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SEC Issues Guidance on Proxy Voting Responsibilities of Investment Advisers and the Applicability of Proxy Rules to Proxy Voting Advice

August 28, 2019 Download PDF

On August 21, 2019, the Securities and Exchange Commission (“SEC”) approved much anticipated guidance regarding the applicability of proxy rules to proxy voting advice and related guidance regarding proxy voting responsibilities of investment advisers. Over the past few years, the SEC has engaged with the public on the proxy voting process multiple times, starting with a 2010 concept release seeking input on the U.S. proxy system and more recently a 2018 roundtable on the same topics.  The SEC has relied on the information gathered through these engagement efforts to issue this guidance, which takes a middle-of-the-road approach between the more stringent regulation that registrants had sought and maintaining the status quo as proxy advisory firms and some investors had urged. 

While Chairman Clayton has stated that the guidance does not create “new law,” Commissioners Jackson and Lee dissented, stating that additional study was needed to protect against possible unintended consequences, including, variously, potential negative impact on competition in the proxy advisory industry, decreased voting on behalf of institutional clients and increased compliance costs for all stakeholders. Further changes may still be coming, as the staff continues to consider, among other things, rule amendments to address proxy advisory firm reliance on proxy solicitation exemptions in Exchange Act Rule 14a-2(b) – which exempts such firms from complying with SEC proxy information and filing requirements – and other proxy voting issues.

Guidance Regarding the Applicability of Rules Promulgated under Section 14 of the Exchange Act to Proxy Voting Advice

The SEC issued two Q&A’s on this topic.

Answer to Question 1 – Proxy voting advice generally constitutes a solicitation under the U.S. proxy rules. Question 1 reiterates that “solicitation,” as defined under Exchange Act Rule 14a-1(l), is “broad and includes, among other things, a ‘communication to security holders under circumstances reasonably calculated to result in the procurement, withholding or revocation of a proxy’.”  Communications by a person seeking to influence the voting of proxies by shareholders, regardless of whether the person itself is seeking authorization to act as a proxy, constitutes a solicitation.  Whether a particular communication has the purpose of influencing shareholder voting decisions is fact-specific, but the SEC finds that, as a general matter, the current method by which proxy advisory firms make recommendations to its clients constitutes a solicitation.  Among other things, the SEC noted that proxy advisory firms market their expertise in researching and analyzing proxy issues to help clients make voting determinations and time their recommendations and use technology in a manner to increase the likelihood that an investment adviser will rely on the recommendation.  Further, even if the client does not follow the proxy advisory firm’s recommendations or if the proxy advisory firm makes recommendations based on its application of the client’s voting criteria (unless the firm’s services are purely administrative or ministerial), such recommendations are still part of a package of commercial services designed to influence the client’s voting decisions.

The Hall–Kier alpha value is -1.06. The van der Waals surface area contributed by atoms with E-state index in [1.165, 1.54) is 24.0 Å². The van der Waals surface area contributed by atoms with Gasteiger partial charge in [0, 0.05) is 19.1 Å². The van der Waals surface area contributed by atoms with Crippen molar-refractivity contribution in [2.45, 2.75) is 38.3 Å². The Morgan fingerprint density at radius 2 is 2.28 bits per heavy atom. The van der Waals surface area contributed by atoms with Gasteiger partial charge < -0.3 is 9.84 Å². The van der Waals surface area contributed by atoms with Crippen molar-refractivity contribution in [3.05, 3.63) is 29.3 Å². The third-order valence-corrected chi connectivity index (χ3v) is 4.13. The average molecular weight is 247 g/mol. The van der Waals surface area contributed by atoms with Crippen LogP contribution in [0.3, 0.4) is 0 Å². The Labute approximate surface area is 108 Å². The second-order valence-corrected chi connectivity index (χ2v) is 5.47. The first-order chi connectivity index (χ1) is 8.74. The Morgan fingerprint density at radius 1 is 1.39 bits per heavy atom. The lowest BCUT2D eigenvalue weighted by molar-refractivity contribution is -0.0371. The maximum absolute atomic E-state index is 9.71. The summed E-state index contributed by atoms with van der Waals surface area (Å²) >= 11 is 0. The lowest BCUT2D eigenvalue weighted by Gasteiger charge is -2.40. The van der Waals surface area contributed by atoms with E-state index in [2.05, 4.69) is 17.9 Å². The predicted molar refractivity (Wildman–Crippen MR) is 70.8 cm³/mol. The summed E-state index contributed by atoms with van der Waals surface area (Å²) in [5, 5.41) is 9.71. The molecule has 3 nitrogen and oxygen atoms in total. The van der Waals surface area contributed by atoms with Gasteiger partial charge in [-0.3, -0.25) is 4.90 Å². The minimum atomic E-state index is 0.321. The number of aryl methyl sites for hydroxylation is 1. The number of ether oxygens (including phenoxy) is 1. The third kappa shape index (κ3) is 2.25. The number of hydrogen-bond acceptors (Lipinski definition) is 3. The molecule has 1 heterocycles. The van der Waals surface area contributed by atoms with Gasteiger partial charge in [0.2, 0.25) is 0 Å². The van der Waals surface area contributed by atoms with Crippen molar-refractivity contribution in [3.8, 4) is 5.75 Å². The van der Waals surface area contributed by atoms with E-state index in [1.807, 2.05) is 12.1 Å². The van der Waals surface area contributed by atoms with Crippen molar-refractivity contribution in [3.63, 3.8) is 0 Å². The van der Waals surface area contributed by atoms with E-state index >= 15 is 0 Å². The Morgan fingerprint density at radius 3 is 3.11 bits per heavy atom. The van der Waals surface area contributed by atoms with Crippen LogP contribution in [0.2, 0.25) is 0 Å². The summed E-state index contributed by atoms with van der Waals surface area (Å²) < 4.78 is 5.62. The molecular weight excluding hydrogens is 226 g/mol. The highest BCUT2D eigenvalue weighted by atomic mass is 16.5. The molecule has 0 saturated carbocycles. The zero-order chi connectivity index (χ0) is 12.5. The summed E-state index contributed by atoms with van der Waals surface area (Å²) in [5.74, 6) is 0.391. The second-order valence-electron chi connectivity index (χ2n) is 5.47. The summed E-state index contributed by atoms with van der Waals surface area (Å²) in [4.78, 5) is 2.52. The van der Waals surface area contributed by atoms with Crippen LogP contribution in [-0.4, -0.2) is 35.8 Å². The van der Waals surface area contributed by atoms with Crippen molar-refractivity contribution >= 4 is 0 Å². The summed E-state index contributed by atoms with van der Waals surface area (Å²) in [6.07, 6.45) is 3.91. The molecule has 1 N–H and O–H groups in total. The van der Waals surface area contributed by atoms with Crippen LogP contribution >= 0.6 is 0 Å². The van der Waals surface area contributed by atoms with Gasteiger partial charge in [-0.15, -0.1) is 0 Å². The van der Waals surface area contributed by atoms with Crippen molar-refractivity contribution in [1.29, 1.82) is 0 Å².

Notwithstanding this conclusion, proxy advisory firms may still take advantage of exemptions to the SEC’s information and filing requirements under the federal proxy rules for any solicitation that does not seek directly or indirectly the power to act as a proxy for a security holder and does not furnish or otherwise request, or act on behalf of a person who furnishes or requests, a form of revocation, abstention, consent or authorization. Also, any advice given in response to unsolicited inquiries from clients (g., by a broker or a financial adviser to client in response to an inquiry) is still not considered a solicitation.

Answer to Question 2 – Rule 14a-9’s antifraud provisions apply to proxy voting advice. Rule 14a-9 prohibits any solicitation from containing any statement that, at the time and in light of the circumstances under which it is made, is false or misleading with respect to any material fact and any omissions of material facts necessary to make the statements not false or misleading. This prohibition extends to opinions, reasons, recommendations or beliefs that are disclosed as part of the solicitation which may be statements of material facts for purposes of the rule. Therefore, a proxy advisory firm that is engaged in a solicitation through the giving of proxy voting advice must not make materially false or misleading statements or omit material facts that would be required to make the advice not misleading, such as information underlying the basis of its advice or that would affect its analysis and judgments.